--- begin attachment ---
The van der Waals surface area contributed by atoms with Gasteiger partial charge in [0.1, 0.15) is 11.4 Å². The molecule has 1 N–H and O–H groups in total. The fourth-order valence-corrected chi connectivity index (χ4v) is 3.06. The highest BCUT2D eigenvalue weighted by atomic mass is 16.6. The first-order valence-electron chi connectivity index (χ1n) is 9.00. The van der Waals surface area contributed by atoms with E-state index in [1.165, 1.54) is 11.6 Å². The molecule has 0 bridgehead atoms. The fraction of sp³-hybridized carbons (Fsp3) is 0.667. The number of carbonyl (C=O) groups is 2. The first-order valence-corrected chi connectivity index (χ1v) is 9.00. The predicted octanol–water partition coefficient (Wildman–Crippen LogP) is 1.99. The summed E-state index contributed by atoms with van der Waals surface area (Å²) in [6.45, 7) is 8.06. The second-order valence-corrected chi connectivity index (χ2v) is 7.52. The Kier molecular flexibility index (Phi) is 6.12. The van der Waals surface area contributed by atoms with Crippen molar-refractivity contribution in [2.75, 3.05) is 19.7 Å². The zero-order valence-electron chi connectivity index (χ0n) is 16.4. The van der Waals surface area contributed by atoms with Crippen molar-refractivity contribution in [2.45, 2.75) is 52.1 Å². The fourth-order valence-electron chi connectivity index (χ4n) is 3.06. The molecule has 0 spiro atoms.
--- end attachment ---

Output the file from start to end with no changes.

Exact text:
The van der Waals surface area contributed by atoms with Gasteiger partial charge in [0.1, 0.15) is 11.4 Å². The molecule has 1 N–H and O–H groups in total. The fourth-order valence-corrected chi connectivity index (χ4v) is 3.06. The highest BCUT2D eigenvalue weighted by atomic mass is 16.6. The first-order valence-electron chi connectivity index (χ1n) is 9.00. The van der Waals surface area contributed by atoms with E-state index in [1.165, 1.54) is 11.6 Å². The molecule has 0 bridgehead atoms. The fraction of sp³-hybridized carbons (Fsp3) is 0.667. The number of carbonyl (C=O) groups is 2. The first-order valence-corrected chi connectivity index (χ1v) is 9.00. The predicted octanol–water partition coefficient (Wildman–Crippen LogP) is 1.99. The summed E-state index contributed by atoms with van der Waals surface area (Å²) in [6.45, 7) is 8.06. The second-order valence-corrected chi connectivity index (χ2v) is 7.52. The Kier molecular flexibility index (Phi) is 6.12. The van der Waals surface area contributed by atoms with Crippen molar-refractivity contribution in [2.75, 3.05) is 19.7 Å². The zero-order valence-electron chi connectivity index (χ0n) is 16.4. The van der Waals surface area contributed by atoms with Crippen molar-refractivity contribution in [2.45, 2.75) is 52.1 Å². The fourth-order valence-electron chi connectivity index (χ4n) is 3.06. The molecule has 0 spiro atoms.